Cartwright v. Senior Helpers Home Care Services LLC

Filing 24

MEMORANDUM OPINION AND ORDER- The deft's Motion to Dismiss (Doc 16 ) is DENIED; Because the Motion to Dismiss is no longer pending the Clerk is DIRECTED to TERM the motion to stay, which was premised on the pendency of the Motion to Dismiss; The parties are ORDERED to file a report under Rule 26(f) within thirty (30) calendar days. Signed by Magistrate Judge Staci G Cornelius on 6/8/16. (MRR, )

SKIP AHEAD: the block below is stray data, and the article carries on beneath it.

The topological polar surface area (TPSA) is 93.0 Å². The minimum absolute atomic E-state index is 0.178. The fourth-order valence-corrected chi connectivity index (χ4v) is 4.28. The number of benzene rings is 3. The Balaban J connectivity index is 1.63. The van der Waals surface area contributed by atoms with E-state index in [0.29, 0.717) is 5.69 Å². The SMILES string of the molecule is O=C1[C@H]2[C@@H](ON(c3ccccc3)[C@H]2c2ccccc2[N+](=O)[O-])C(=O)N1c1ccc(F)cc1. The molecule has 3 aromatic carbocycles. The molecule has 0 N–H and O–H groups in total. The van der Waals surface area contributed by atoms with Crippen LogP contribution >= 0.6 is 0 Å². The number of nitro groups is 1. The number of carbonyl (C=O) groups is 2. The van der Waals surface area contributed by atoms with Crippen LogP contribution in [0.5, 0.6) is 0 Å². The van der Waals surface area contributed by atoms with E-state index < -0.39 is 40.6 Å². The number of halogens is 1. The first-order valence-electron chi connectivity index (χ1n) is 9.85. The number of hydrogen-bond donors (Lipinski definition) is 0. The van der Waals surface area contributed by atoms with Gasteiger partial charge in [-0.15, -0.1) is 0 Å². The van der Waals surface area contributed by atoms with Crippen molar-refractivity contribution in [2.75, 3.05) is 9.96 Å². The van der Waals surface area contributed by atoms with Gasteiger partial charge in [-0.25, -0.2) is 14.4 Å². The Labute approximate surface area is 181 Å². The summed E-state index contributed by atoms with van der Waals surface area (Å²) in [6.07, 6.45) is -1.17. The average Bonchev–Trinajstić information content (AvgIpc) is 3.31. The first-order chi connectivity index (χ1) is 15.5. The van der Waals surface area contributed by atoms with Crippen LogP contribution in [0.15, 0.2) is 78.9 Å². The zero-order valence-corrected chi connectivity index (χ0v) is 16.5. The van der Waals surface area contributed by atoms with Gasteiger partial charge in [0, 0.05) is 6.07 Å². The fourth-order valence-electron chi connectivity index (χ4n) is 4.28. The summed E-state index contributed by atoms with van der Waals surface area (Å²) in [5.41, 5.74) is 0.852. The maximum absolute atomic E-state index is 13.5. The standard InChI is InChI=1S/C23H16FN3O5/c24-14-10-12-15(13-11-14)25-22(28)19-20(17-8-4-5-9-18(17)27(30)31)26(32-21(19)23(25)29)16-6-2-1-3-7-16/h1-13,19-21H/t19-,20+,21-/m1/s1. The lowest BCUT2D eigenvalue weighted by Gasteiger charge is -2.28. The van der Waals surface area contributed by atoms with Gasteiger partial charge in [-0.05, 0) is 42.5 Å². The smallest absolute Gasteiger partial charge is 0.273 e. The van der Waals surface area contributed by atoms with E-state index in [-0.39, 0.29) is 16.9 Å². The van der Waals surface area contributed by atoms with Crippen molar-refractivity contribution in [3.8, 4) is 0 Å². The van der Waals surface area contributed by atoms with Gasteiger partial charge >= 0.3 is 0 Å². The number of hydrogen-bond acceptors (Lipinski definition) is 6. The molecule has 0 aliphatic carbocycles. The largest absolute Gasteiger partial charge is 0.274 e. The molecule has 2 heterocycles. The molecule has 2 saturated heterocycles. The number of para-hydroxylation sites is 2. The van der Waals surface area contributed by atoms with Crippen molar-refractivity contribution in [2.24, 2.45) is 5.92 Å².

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FILED 2016 Jun-08 AM 08:57 U.S. DISTRICT COURT N.D. OF ALABAMA UNITED STATES DISTRICT COURT FOR THE NORTHERN DISTRICT OF ALABAMA NORTHEASTERN DIVISION CLYESSIA CARTWRIGHT, Plaintiff, v. M2R, INC., d/b/a Senior Helpers, Defendant. ) ) ) ) ) ) ) ) ) Case No.: 5:14-cv-02213-SGC MEMORANDUM OPINION AND ORDER Plaintiff, Clyessia Cartwright, alleges violations of the Fair Labor Standards Act of 1938, 29 U.S.C. § 201, et seq. ("FLSA"). Defendant, M2R, Inc., has moved to dismiss Plaintiff’s claims. (Doc. 16). For the reasons that follow, Defendant’s Motion to Dismiss will be denied. I. STANDARD OF REVIEW Under Rule 8 of the Federal Rules of Civil Procedure, a plaintiff must plead “a short and plain statement of the claim showing that the pleader is entitled to relief” and “a demand for the relief sought.” FED. R. CIV. P. 8(a)(1). As explained by the Supreme Court, “a complaint attacked by a Rule 12(b)(6) motion to dismiss does not need detailed factual allegations” but must include more than “labels and conclusions, and a formulaic recitation of a cause of action’s elements will not do.” Bell Atl. Corp. v. Twombly, 550 U.S. 544, 555 (2007). To survive a motion to dismiss, “a complaint must contain sufficient factual matter, accepted as true, to ‘state a claim to relief that is plausible on its face.’” Ashcroft v. Iqbal, 556 U.S. 662, 678 (2009) (quoting Twombly, 550 U.S. at 570). Whether a complaint states a plausible claim for relief is a fact-specific determination for the court, drawing on judicial experience as well as common sense. Iqbal, 556 U.S. at 679. Twombly instructs courts faced with a motion to dismiss to accept the complaint’s purely factual allegations as true and determine whether those facts state a claim. Id. II. DISCUSSION The FLSA requires employers to pay employees an overtime wage of one and one-half times the normal hourly rate for all hours worked in excess of forty hours per week. 29 U.S.C. § 207(a)(2)(C). If an employee covered by the FLSA's overtime provisions is not paid the statutory wage, “the FLSA creates for that employee a private cause of action against his employer for the recovery of unpaid overtime wages and backpay.” Josendis v. Wall to Wall Residence Repairs Inc., 662 F.3d 1292, 1298 (11th Cir. 2011). Here, Plaintiff alleges she worked more than forty hours per week as a certified nursing assistant and that Defendant failed to pay overtime compensation. (Doc. 15 at 3). Accepting these allegations as true, Plaintiff has successfully met the pleading standard laid out in Twombly and Iqbal. 2 Defendant's Motion to Dismiss invokes the so-called "companionship exemption" to the FLSA. Under the companionship exemption, employees “employed in domestic service employment to provide companionship services for individuals who (because of age or infirmity) are unable to care for themselves” are exempt from FLSA overtime protections. 29 U.S.C. § 213(a)(15). Defendant contends the amended complaint1 fails to assert sufficient facts to show the companionship exemption is inapplicable. (Doc. 16 at 4). As explained below, under the circumstances of this case, Defendant's arguments regarding the companionship exemption are premature at the motion to dismiss phase. The Supreme Court has noted the “general rule that the application of an exemption under the Fair Labor Standards Act is a matter of affirmative defense on which the employer has the burden of proof." Corning Glass Works v. Brennan, 417 U.S. 188, 196-97 (1974). As the Second Circuit has stated, "the employer invoking the exemption bears the burden of proving that its employees fall within the exemption." Reiseck v. Universal Commc’ns of Miami, Inc., 591 F.3d 101, 104 (2d Cir. 2010); see also Herman v. Cont’l Grain Co., 80 F. Supp. 2d 1290, 1297 (M.D. Ala. 2000) ("the law has placed the burden of proving that an exemption applies on the employer claiming the exemption"). Accordingly, as expressed in 1 More precisely, Defendant's arguments are aimed at the original complaint, despite the fact that Plaintiff had already filed an amended complaint. Functionally, because the only change in the amended complaint was the name of the defendant, Defendant's reference to the original complaint does not affect the substance of the analysis. 3 Herman, requiring a plaintiff to “plead sufficient facts in a judicial complaint under the FLSA to show that the employees were not exempt would effectively shift the burden on the issue of exemption from the employer to the [plaintiff].” Herman, 80 F. Supp. 2d at 1297; see also DeJesus v. HF Mgmt. Servs., LLC, 726 F.3d 85, 91 n.7 (2d Cir. 2013) (FLSA plaintiff was "not required to plead facts at this stage of the proceedings to support her position that she was a non-exempt employee"). For the foregoing reasons, Defendant's arguments regarding the companionship exemption are premature at the motion to dismiss stage. This conclusion is supported by the fact that all but two of the opinions Defendant cites arose in the context of motions for summary judgment—not motions to dismiss.2 In the two pre-summary judgment cases cited by Defendant, the respective courts concluded the factual allegations in the complaints established that the companionship exception plainly applied. See Torres v. Ridgewood Bushwick Senior Citizens Homecare Council, Inc., No. 08-3678, 2009 WL 1086935 (E.D.N.Y. Apr. 22, 2009); Stubbs v. A-1 Nursing Care of Cleveland, Inc., No. 091264, 2009 WL 2045398 (N.D. Ohio July 8, 2009). Here, the amended complaint alleges Plaintiff performed some tasks falling under the companionship exception but also states the "majority of her work" involved non-exempt tasks. (Doc. 15 at 2 See Cox v. Acme Health Servs., 55 F.3d 1304, 1305 (7th Cir. 1995) (affirming grant of summary judgment); Anglin v. Maxim Healthcare Servs., Inc., No. 08-869, 2009 WL 2473685 (M.D. Fla. Aug. 11, 2009) (denying summary judgment due to issues of fact regarding amount of exempt work performed by plaintiff); McCune v. Or. Senior Services Division, 894 F.2d 1107, 1110-111 (9th Cir. 1990) (affirming grant of summary judgment). 4 2). To the extent the pre-summary judgment cases cited by Defendant could apply here, the undersigned finds these two extra-circuit district court opinions unpersuasive in light of the authority discussed in the preceding paragraph. III. CONCLUSION For the foregoing reasons, Defendant’s Motion to Dismiss (Doc. 16) is DENIED. Also pending is the joint motion to stay (Doc. 23), which is premised on the pendency of the Motion to Dismiss. Because the Motion to Dismiss is no longer pending, the Clerk is DIRECTED to TERM the motion to stay. The parties are ORDERED to file a report under Rule 26(f) within thirty (30) calendar days. DONE this 8th day of June, 2016. ______________________________ STACI G. CORNELIUS U.S. MAGISTRATE JUDGE 5